The value of compliance in the business world has been intensifying over time and has managed to address various issues, in a cross-cutting manner, with a view to achieving universal compliance with internal and external regulations within the company. In this sense, labor compliance is defined as the corporate function aimed at preventing and managing the risks associated with a possible non-compliance with labor regulations of the business organization.
In this context, one of the main areas that a labor compliance program should cover is related to the social security of workers and their working conditions. Indeed, every company should organize itself so that its administrators, managers and workers themselves do not commit infractions or crimes against the safety of its workers. The need for inclusion as a corporate criminal risk is based on two grounds: (i) although currently these crimes are not imputable to the legal person itself, in any case of commission of the same, the main responsible parties will be the executives, administrators and senior managers and (ii) the reputational risk for a company in which these types of crimes are committed is not minor.
It should be noted that, according to Chilean law, these crimes, which are often categorized as “quasi-deliberate”, do not require direct malice for their configuration, but reckless conduct is also punishable. Thus, despite the fact that the existence of knowledge or intent on the part of the executives of a company regarding the unsafe working conditions in the company is not proven, in the event of an eventual case of injury, illness or death of a worker, they will also be investigated and could even be convicted.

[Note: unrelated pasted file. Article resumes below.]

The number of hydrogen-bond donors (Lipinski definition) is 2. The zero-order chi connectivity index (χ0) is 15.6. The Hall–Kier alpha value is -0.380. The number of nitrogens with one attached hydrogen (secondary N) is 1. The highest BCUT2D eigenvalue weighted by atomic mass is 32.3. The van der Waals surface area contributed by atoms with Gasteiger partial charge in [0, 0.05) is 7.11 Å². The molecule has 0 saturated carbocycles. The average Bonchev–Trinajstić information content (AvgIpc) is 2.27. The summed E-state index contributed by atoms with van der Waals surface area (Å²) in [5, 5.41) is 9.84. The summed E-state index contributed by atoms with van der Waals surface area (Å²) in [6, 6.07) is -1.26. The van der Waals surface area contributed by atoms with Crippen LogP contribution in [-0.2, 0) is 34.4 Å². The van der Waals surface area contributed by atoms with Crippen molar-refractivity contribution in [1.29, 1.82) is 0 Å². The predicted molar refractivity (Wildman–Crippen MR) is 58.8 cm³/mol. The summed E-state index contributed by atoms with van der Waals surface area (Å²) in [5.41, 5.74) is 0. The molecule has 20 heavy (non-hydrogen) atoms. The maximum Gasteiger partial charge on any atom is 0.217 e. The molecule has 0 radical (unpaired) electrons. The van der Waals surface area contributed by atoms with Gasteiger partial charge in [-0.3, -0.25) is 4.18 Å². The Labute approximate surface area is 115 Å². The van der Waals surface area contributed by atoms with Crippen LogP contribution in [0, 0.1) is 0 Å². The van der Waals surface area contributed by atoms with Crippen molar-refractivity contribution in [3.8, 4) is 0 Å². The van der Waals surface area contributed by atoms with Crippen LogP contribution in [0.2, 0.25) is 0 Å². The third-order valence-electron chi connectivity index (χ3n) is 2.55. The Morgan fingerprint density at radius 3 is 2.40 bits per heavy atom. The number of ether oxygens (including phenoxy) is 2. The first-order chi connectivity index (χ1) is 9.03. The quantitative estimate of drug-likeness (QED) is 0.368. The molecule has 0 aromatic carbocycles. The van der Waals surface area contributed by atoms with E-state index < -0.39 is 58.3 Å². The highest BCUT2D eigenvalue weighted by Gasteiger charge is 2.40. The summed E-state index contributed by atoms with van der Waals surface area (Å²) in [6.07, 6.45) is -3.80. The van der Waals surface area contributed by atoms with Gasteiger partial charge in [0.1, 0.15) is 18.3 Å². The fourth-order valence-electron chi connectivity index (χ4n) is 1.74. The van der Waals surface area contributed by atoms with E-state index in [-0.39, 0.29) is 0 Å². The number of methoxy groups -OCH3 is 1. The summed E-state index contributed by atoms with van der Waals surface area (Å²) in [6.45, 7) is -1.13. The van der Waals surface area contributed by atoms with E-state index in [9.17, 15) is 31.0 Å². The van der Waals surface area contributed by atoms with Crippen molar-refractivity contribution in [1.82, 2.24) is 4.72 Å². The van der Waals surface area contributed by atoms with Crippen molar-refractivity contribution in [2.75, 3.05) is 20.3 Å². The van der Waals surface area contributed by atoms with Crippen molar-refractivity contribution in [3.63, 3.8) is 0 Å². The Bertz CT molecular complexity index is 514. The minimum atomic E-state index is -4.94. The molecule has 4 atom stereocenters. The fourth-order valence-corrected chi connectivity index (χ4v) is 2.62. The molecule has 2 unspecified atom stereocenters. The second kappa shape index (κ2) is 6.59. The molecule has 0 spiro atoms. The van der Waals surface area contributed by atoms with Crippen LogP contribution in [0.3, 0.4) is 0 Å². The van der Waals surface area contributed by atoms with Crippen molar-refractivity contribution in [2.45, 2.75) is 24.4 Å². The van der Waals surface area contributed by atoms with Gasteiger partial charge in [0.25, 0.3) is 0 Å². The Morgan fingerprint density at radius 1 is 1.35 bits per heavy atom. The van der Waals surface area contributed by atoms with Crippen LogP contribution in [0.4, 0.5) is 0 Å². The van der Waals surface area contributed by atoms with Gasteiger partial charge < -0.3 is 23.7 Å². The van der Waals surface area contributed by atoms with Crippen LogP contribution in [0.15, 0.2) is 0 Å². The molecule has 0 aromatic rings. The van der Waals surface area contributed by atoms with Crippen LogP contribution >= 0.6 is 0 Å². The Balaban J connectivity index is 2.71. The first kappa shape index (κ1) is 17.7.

Although there is a labor law that obliges companies to prevent occupational risks and not a criminal regulation of the above applicable to the legal person, despite the fact that the objective of the former includes the prevention of situations of a serious nature that could constitute a crime, the fact that the “infringement of the rules of prevention” in the workplace is a requirement for the configuration of one of these crimes, catalogued as “dangerous crimes”, leads to the need to adapt a good preventive system that allows establishing clear limits, particularly in those cases in which the victim (the worker) is responsible, as it can be proved that the company did adopt all the necessary safety measures to prevent the accident of one of its employees.
This being so, and given that there are ample possibilities of commission in the case of dangerous crimes in the company, both because of the responsibility of senior management for insecurities in the workplace, and because they can also be committed by omission or even imprudence, it is relevant and necessary to have a good model of occupational risk prevention, which addresses the prevention of crimes in the company, even though they are not imputable to the legal entity as such.
Implementing a preventive culture, based on a safety policy for workers, with a correct system of supervision and delegation of functions, is key for the prevention of criminal liability in this area, which, on many occasions, comes from the infringement of duties.
This, considering that one of the most common risks in organizations are accidents at work and that the vast majority of convictions are based on: (i) there was no specific risk assessment by the company and its executives, (ii) there were no safety measures, (iii) there was no proper supervision and delegation of functions and/or (iv) workers were not properly trained, among other points.
For more information on these topics please contact our Compliance and Labor group:
Jorge Arredondo | Partner Labor Group | firstname.lastname@example.org
Francisca Franzani | Director Compliance Group | email@example.com
Florencia Fuentealba | Associate Compliance Group | firstname.lastname@example.org